Figure 7. Effects of methylpenicinoline (1) on LPS-induced NF-κB activation in RAW264.7 macrophages. (A) Following pretreatment with 1 (20, 40, and 80 μM) for 30 min, cells were treated with LPS for 30 min. Total protein was isolated and western blot analysis was performed using specific IκB-α and p-IκB-α antibodies; (B) Nuclear extracts were prepared for a western blot of p65 and p50 of NF-κB, using specific anti-p65 and anti-p50 monoclonal antibodies; (C) A commercially available NF-κB ELISA (Active Motif) kit was used to test the nuclear extracts and determine the degree of NF-κB binding. The data shown are the mean values of three independent experiments ± S.D. * p < 0.05 compared to the group treated with LPS alone.
Figure 7. Effects of methylpenicinoline (1) on LPS-induced NF-κB activation in RAW264.7 macrophages. (A) Following pretreatment with 1 (20, 40, and 80 μM) for 30 min, cells were treated with LPS for 30 min. Total protein was isolated and western blot analysis was performed using specific IκB-α and p-IκB-α antibodies; (B) Nuclear extracts were prepared for a western blot of p65 and p50 of NF-κB, using specific anti-p65 and anti-p50 monoclonal antibodies; (C) A commercially available NF-κB ELISA (Active Motif) kit was used to test the nuclear extracts and determine the degree of NF-κB binding. The data shown are the mean values of three independent experiments ± S.D. * p < 0.05 compared to the group treated with LPS alone.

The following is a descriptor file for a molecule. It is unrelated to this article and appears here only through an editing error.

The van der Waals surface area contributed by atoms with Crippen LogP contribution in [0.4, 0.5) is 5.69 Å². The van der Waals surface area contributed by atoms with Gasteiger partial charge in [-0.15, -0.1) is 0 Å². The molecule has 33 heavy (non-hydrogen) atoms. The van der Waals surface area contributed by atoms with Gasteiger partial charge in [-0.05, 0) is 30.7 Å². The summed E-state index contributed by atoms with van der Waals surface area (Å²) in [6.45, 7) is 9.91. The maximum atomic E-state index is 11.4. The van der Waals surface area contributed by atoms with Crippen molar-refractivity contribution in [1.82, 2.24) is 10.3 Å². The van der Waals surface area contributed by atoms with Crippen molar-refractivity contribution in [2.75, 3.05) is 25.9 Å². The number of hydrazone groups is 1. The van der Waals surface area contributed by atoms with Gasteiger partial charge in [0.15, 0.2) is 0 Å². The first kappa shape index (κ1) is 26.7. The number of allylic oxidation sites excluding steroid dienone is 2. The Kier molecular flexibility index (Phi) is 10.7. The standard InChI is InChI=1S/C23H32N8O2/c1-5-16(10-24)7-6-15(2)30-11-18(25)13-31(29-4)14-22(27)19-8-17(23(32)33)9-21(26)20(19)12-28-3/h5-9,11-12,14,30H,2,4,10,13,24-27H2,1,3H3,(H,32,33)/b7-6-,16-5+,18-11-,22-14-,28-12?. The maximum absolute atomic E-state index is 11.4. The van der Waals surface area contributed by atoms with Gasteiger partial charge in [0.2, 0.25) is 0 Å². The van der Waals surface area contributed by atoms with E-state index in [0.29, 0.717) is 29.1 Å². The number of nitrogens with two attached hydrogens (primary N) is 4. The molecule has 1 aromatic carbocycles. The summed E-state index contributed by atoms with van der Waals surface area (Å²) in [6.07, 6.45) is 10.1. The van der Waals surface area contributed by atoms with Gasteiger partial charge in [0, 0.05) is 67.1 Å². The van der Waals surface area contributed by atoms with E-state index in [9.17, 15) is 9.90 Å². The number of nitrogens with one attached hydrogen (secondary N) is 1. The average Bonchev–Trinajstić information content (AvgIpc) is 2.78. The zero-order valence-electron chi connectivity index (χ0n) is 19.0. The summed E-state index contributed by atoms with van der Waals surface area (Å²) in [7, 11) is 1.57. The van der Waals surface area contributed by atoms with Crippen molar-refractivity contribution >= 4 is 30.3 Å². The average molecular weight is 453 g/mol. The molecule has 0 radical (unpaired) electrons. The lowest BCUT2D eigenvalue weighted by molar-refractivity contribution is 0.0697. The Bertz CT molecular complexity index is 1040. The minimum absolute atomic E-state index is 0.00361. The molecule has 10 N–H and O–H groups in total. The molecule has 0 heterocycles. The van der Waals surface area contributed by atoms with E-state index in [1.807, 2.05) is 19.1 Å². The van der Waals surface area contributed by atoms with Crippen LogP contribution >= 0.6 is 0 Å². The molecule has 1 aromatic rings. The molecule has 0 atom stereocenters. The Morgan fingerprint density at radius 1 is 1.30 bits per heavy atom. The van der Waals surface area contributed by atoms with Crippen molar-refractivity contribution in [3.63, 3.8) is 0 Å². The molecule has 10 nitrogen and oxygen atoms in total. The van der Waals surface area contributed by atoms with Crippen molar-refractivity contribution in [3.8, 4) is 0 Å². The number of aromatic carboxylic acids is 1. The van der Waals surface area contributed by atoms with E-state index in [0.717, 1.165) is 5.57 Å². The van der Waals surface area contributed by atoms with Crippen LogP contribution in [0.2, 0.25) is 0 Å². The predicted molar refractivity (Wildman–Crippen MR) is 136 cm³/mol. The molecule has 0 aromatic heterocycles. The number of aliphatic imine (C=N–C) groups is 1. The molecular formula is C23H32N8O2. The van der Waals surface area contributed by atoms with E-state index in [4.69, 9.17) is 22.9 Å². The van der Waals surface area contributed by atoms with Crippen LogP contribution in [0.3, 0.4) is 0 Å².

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Figure 8. Effects of methylpenicinoline (1) on LPS-induced NF-κB activation in BV2 microglia. (A) Following pretreatment with 1 (20, 40, and 80 μM) for 30 min, cells were treated with LPS for 30 min. Total proteins were prepared and western blot analysis was performed using specific IκB-α and p-IκB-α antibodies; (B) Nuclear extracts were prepared for western blot of p65 and p50 of NF-κB, using specific anti-p65 and anti-p50 monoclonal antibodies; (C) A commercially available NF-κB ELISA (Active Motif) kit was used to test the nuclear extracts and determine the degree of NF-κB binding. The data shown are the mean values of three independent experiments ± S.D. * p < 0.05 compared to the group treated with LPS alone.